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Survival outcomes after delayed cytoreduction surgery following neoadjuvant chemotherapy in advanced epithelial ovarian cancer


Objective Interval cytoreduction following neoadjuvant chemotherapy is a well-recognized treatment alternative to primary debulking surgery in the treatment of advanced epithelial ovarian cancer where patient and/or disease factors prevent complete macroscopic disease resection to be achieved. More recently, the strain of the global COVID-19 pandemic on hospital resources has forced many units to alter the timing of interval surgery and extend the number of neoadjuvant chemotherapy cycles. In order to support this paradigm shift and provide more accurate counseling during these unprecedented times, we investigated the survival outcomes in advanced epithelial ovarian cancer patients with the intent of maximal cytoreduction following neoadjuvant chemotherapy with respect to timing of surgery and degree of cytoreduction.

Methods A retrospective review of all patients aged 18 years and above with FIGO (2014) stage III/IV epithelial ovarian cancer treated with neoadjuvant chemotherapy and the intention of interval cytoreduction surgery between January 2008 and December 2017 was conducted. Overall and progression-free survival outcomes were analyzed and compared with patients who only received chemotherapy. Outcome measures were correlated with the number of neoadjuvant chemotherapy cycles and amount of residual disease following surgery.

Results Six hundred and seventy-one patients (median age 67 (range 20–91) years) were included in the study with 572 patients treated with neoadjuvant chemotherapy and surgery and 99 patients with chemotherapy only. There was no difference in the proportion of patients in whom complete cytoreduction was achieved based on number of cycles of neoadjuvant chemotherapy (2–4 cycles: 67.7%, n=337/498); ≥5 cycles: 62.2%, n=46/74). Patients undergoing cytoreduction surgery after neoadjuvant chemotherapy had a median 5-year progression-free and overall survival of 24 and 38 months, respectively. No significant difference in overall survival between surgical groups was observed (interval cytoreduction: 41 months vs delayed cytoreduction: 43 months, p=0.52). Those who achieved complete cytoreduction to R0 (no macroscopic disease) had a significant median overall survival advantage compared with those with any macroscopic residual disease (R0: 49–51 months vs R<1: 22–39 months, p<0.001 vs R≥1: 23–26 months, p<0.001).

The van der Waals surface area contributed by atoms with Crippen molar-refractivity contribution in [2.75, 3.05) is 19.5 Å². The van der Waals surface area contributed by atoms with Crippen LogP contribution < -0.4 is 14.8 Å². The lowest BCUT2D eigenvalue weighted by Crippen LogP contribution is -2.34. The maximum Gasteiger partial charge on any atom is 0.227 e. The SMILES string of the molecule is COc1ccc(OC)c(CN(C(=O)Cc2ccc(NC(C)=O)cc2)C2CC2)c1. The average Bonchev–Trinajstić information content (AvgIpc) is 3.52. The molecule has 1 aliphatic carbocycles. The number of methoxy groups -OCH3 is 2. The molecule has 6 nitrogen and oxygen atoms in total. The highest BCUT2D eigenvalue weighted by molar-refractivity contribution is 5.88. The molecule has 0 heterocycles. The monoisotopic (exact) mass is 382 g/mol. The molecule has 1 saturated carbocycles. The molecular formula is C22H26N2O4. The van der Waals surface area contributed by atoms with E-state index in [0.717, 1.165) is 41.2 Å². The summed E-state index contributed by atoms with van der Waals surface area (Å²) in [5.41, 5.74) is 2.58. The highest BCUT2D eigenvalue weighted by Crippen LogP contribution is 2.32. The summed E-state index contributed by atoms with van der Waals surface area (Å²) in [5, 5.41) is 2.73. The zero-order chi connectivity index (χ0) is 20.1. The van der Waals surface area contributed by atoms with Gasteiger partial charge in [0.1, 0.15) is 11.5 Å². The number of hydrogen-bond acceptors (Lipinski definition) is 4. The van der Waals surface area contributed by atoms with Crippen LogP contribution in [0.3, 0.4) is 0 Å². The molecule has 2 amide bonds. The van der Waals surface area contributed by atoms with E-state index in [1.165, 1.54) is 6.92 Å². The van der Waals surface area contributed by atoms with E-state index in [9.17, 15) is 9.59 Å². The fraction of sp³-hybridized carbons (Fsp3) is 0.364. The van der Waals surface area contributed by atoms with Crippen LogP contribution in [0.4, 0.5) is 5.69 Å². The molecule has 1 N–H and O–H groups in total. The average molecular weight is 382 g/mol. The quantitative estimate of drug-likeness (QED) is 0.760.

Conclusions Survival outcomes do not appear to be worse for patients treated with neoadjuvant chemotherapy if cytoreduction surgery is delayed beyond three cycles. In advanced epithelial ovarian cancer patients the imperative to achieve complete surgical cytoreduction remains gold standard, irrespective of surgical timing, for best survival benefit.

  • ovarian cancer
  • neoplasm
  • residual
  • fallopian tube neoplasms
  • medical oncology
  • peritoneal neoplasms

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